Law of Bangladesh
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The Law of Bangladesh is primarily in accordance with the English legal system although since 1947, the legal scenario and the laws of Bangladesh have drifted far from the West owing to differences in socio-cultural values and religious guidelines. In November 2007, Bangladesh has successfully separated the Judiciary from the Executive but several black laws still influence the rulers in creating Special Tribunals in using several black laws[clarification needed] including the Special Powers Act.
Fundamental Rights In Bangladesh
- Laws inconsistent with fundamental rights to be void (Article-26)
- Equality before law (Article-27)
- Discrimination on grounds of religion, etc. (Article-28)
- Equality of opportunity in public employment (Article-29)
- Prohibition of foreign titles, etc. (Article-30)
- Right to protection of law (Article-31)
- Protection of right to life and personal liberty (Article-32)
- Safeguards as to arrest and detention (Article-33)
- Prohibition of forced labour (Article-34)
- Protection in respect of trial and punishment (Article-35)
- Freedom of movement (Article-36)
- Freedom of assembly (Article-37)
- Freedom of association (Article-38)
- Freedom of thought and conscience, and of speech (Article-39)
- Freedom of profession or occupation (Article-40)
- Freedom of religion (Article-41)
- Rights of property (Article-42)
- Protection of home and correspondence (Article-43)
- Enforcement of fundamental rights (Article-44)
- Modification of rights in respect of disciplinary law (Article-45)
- Power to provide indemnity (Article-46)
- Saving for certain laws (Article-47)
- Inapplicability of certain articles (Article-47A)
The Judiciary of Bangladesh
The Judiciary of Bangladesh consists of a Supreme Court, subordinate courts and tribunals.
The Supreme Court
The Supreme Court of Bangladesh comprises the Appellate Division and the High Court Division. It is the apex Court of the country and other Courts and Tribunals are subordinate to it.
The Appellate Division
The Appellate Division will have Jurisdiction to hear and determine appeals from judgments, decrees, orders or sentences of the High Court Division. It has rule making power for regulating the practice and procedure of each division and of any Court subordinate to it. Chancery Research and Consultants Trust (CRC-Trust) maintains a website Chancery Law Chronicles-First ever Online Database of Bangladesh Laws (www.clcbd.org) where it has already included 7000 judgements of the Appellate Division and High Court Division of the Supreme Court of Bangladesh from 1972 to till date.
The High Court Division
The High Court Division, though a Division of the Supreme Court, is for all practical purposes, an independent court with its powers, functions and jurisdictions well defined and determined under the Constitution and different laws. It has both appellate as well as original jurisdiction. It hears appeals from orders, decrees and judgments of subordinate courts and tribunals. It has original jurisdiction to hear Writ Applications under article 102 of the Constitution, which is known as extra ordinary constitutional jurisdiction. It has further original jurisdiction, inter alia, in respect of company and admiralty matters under statutes. The High Court Division, in special circumstances, has also powers and jurisdiction to hear and dispose of cases as the court of first instance under article 101 of the Constitution. The High Court Division shall have Superintendence and control over all Courts and tribunals subordinate to it.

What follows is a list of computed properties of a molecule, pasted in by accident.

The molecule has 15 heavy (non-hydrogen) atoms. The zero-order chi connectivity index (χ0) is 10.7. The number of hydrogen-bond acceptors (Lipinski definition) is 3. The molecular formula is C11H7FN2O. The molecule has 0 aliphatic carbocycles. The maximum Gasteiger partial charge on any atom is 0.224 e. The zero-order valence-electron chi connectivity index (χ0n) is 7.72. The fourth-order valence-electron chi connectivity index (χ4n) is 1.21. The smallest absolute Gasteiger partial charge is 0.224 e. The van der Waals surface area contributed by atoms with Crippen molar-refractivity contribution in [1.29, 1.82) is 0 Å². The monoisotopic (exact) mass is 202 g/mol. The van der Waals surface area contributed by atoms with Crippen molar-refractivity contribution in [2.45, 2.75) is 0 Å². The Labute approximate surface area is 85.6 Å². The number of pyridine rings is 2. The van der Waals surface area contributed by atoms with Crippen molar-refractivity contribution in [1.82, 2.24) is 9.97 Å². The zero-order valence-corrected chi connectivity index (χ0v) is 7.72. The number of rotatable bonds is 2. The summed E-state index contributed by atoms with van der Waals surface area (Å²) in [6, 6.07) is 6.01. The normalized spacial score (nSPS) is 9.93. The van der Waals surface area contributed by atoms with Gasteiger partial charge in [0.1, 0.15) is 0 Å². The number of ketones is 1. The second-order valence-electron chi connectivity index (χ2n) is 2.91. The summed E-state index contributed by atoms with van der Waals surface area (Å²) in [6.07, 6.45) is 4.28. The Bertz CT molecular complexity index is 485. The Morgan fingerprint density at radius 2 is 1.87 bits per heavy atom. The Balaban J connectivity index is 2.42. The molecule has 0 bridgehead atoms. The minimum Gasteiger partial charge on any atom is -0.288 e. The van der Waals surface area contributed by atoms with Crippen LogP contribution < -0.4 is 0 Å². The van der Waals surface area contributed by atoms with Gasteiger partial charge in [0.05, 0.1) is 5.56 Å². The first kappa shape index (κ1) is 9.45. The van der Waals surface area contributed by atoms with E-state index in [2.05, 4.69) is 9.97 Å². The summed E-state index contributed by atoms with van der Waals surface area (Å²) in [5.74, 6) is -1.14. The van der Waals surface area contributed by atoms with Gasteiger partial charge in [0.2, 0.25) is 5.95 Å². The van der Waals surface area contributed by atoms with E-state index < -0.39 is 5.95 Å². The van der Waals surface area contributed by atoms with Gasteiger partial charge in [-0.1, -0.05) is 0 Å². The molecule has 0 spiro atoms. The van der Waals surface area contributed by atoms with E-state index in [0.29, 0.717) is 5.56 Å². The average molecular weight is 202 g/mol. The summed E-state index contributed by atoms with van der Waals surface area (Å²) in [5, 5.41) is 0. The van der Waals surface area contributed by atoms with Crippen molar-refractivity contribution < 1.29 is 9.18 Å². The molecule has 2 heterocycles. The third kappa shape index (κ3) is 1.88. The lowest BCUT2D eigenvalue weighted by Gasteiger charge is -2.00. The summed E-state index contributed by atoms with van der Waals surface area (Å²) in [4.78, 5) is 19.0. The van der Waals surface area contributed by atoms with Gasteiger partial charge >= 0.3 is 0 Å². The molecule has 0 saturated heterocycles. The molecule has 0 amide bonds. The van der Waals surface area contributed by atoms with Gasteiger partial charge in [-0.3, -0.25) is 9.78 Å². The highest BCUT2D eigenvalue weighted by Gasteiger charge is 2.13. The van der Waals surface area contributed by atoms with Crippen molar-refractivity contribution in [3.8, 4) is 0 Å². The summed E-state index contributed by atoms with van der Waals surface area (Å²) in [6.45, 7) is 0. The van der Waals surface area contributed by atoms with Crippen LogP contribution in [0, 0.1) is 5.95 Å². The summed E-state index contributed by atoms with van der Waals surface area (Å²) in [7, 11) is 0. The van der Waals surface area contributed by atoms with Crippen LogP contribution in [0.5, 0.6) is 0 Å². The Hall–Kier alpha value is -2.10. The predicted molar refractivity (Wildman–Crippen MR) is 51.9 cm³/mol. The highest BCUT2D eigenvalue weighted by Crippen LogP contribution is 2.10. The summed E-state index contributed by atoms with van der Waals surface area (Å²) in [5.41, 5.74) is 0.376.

The Subordinate Courts and Tribunals
There are a wide variety of subordinate courts and tribunals. Such courts and tribunals are created by some relevant statutes. All their powers, functions and jurisdictions are well determined by the respective statutes. These are the basic courts in the system of the judiciary of Bangladesh. The major bulk of the cases, both civil and criminal, are tried and heard in such courts and tribunals. Certain tribunals are termed as administrative tribunals, Nari-o-Shishu Nirjato Daman Tribunals, Special Tribunals etc. Such courts and tribunals spread all over the country at district levels. The subordinate courts in Bangladesh can be divided in two broad classes, namely, civil courts and criminal courts.
The civil courts are created under the Civil Courts Act of 1887. The Act provides for five tiers of civil courts in a district, which bottom-up are:
- Court of Assistant Judge,≤
- Court of Senior Assistant Judge,≤
- Court of Joint District Judge,≤
- Court of Additional District Judge and ≤
- Court of District Judge
The first three are courts of first instances with powers, functions and jurisdictions in respect of subject matter, territory and pecuniary value determined by or under statutes.
The rest two are generally courts of appeal in civil matters. now the civil suits are rapidly disclose in the court:
- Courts of Sessions
- Courts of Metropolitan Sessions
- Special courts/tribunals (Criminal)
- Courts of Metropolitan Magistrate
- Courts of Magistrate
The academic systems of the country allow two separate systems of qualifying legal degrees in Bangladesh which are college-oriented two-year LL.B. degrees and the University-based four-year LL.B. (Hons.) degrees which require more extensive academic commitment and the places at the universities remain competitive. Recently there has been a rise in the trend of obtaining foreign academic LL.B. degrees (especially from the UK).
- The Constitution of Bangladesh. Part- 3, Article- 26 to 47A.